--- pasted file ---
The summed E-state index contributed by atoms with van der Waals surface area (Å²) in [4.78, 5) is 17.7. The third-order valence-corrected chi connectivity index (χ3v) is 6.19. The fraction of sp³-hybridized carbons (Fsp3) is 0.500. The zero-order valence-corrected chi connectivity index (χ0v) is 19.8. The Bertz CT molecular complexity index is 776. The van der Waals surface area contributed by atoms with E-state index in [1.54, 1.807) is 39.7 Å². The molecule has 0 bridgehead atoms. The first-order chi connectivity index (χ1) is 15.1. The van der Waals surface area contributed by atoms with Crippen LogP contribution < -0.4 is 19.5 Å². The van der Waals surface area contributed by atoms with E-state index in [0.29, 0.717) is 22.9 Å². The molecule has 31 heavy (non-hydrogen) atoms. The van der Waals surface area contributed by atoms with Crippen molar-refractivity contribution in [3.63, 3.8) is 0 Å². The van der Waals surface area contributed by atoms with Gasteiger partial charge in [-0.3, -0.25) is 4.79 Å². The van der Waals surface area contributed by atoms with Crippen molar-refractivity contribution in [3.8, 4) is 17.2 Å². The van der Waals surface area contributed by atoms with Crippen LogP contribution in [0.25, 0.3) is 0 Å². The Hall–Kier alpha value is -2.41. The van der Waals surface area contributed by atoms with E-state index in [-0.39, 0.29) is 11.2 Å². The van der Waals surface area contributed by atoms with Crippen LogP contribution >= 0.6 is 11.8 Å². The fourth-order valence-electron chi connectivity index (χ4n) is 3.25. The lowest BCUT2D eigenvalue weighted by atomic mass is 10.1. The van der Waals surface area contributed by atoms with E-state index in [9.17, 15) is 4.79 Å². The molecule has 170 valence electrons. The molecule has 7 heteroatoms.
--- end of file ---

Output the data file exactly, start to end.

The summed E-state index contributed by atoms with van der Waals surface area (Å²) in [4.78, 5) is 17.7. The third-order valence-corrected chi connectivity index (χ3v) is 6.19. The fraction of sp³-hybridized carbons (Fsp3) is 0.500. The zero-order valence-corrected chi connectivity index (χ0v) is 19.8. The Bertz CT molecular complexity index is 776. The van der Waals surface area contributed by atoms with E-state index in [1.54, 1.807) is 39.7 Å². The molecule has 0 bridgehead atoms. The first-order chi connectivity index (χ1) is 15.1. The van der Waals surface area contributed by atoms with Crippen LogP contribution < -0.4 is 19.5 Å². The van der Waals surface area contributed by atoms with E-state index in [0.29, 0.717) is 22.9 Å². The molecule has 31 heavy (non-hydrogen) atoms. The van der Waals surface area contributed by atoms with Crippen molar-refractivity contribution in [3.63, 3.8) is 0 Å². The van der Waals surface area contributed by atoms with Gasteiger partial charge in [-0.3, -0.25) is 4.79 Å². The van der Waals surface area contributed by atoms with Crippen molar-refractivity contribution in [3.8, 4) is 17.2 Å². The van der Waals surface area contributed by atoms with Crippen LogP contribution in [0.25, 0.3) is 0 Å². The Hall–Kier alpha value is -2.41. The van der Waals surface area contributed by atoms with E-state index in [-0.39, 0.29) is 11.2 Å². The van der Waals surface area contributed by atoms with Crippen LogP contribution >= 0.6 is 11.8 Å². The fourth-order valence-electron chi connectivity index (χ4n) is 3.25. The lowest BCUT2D eigenvalue weighted by atomic mass is 10.1. The van der Waals surface area contributed by atoms with E-state index in [9.17, 15) is 4.79 Å². The molecule has 170 valence electrons. The molecule has 7 heteroatoms.